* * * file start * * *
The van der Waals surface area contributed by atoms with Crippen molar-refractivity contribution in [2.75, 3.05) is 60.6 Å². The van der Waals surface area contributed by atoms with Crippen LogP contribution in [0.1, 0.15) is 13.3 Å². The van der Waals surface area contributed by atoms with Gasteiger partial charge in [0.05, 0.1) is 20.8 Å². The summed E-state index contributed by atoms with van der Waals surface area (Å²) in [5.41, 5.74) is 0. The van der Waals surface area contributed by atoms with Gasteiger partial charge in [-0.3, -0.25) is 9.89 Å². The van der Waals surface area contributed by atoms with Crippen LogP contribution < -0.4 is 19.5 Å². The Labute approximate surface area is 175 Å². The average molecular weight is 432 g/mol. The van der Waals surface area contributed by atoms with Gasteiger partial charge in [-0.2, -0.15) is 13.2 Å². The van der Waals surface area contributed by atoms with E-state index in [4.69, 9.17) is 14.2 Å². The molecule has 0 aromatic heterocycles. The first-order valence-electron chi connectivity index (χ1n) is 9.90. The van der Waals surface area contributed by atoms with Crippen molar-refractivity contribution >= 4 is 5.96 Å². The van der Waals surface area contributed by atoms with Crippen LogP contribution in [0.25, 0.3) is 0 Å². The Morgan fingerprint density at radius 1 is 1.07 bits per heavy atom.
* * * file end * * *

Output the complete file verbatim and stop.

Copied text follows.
The van der Waals surface area contributed by atoms with Crippen molar-refractivity contribution in [2.75, 3.05) is 60.6 Å². The van der Waals surface area contributed by atoms with Crippen LogP contribution in [0.1, 0.15) is 13.3 Å². The van der Waals surface area contributed by atoms with Gasteiger partial charge in [0.05, 0.1) is 20.8 Å². The summed E-state index contributed by atoms with van der Waals surface area (Å²) in [5.41, 5.74) is 0. The van der Waals surface area contributed by atoms with Gasteiger partial charge in [-0.3, -0.25) is 9.89 Å². The van der Waals surface area contributed by atoms with Crippen LogP contribution < -0.4 is 19.5 Å². The Labute approximate surface area is 175 Å². The average molecular weight is 432 g/mol. The van der Waals surface area contributed by atoms with Gasteiger partial charge in [-0.2, -0.15) is 13.2 Å². The van der Waals surface area contributed by atoms with E-state index in [4.69, 9.17) is 14.2 Å². The molecule has 0 aromatic heterocycles. The first-order valence-electron chi connectivity index (χ1n) is 9.90. The van der Waals surface area contributed by atoms with Crippen molar-refractivity contribution >= 4 is 5.96 Å². The van der Waals surface area contributed by atoms with Crippen LogP contribution in [0.25, 0.3) is 0 Å². The Morgan fingerprint density at radius 1 is 1.07 bits per heavy atom.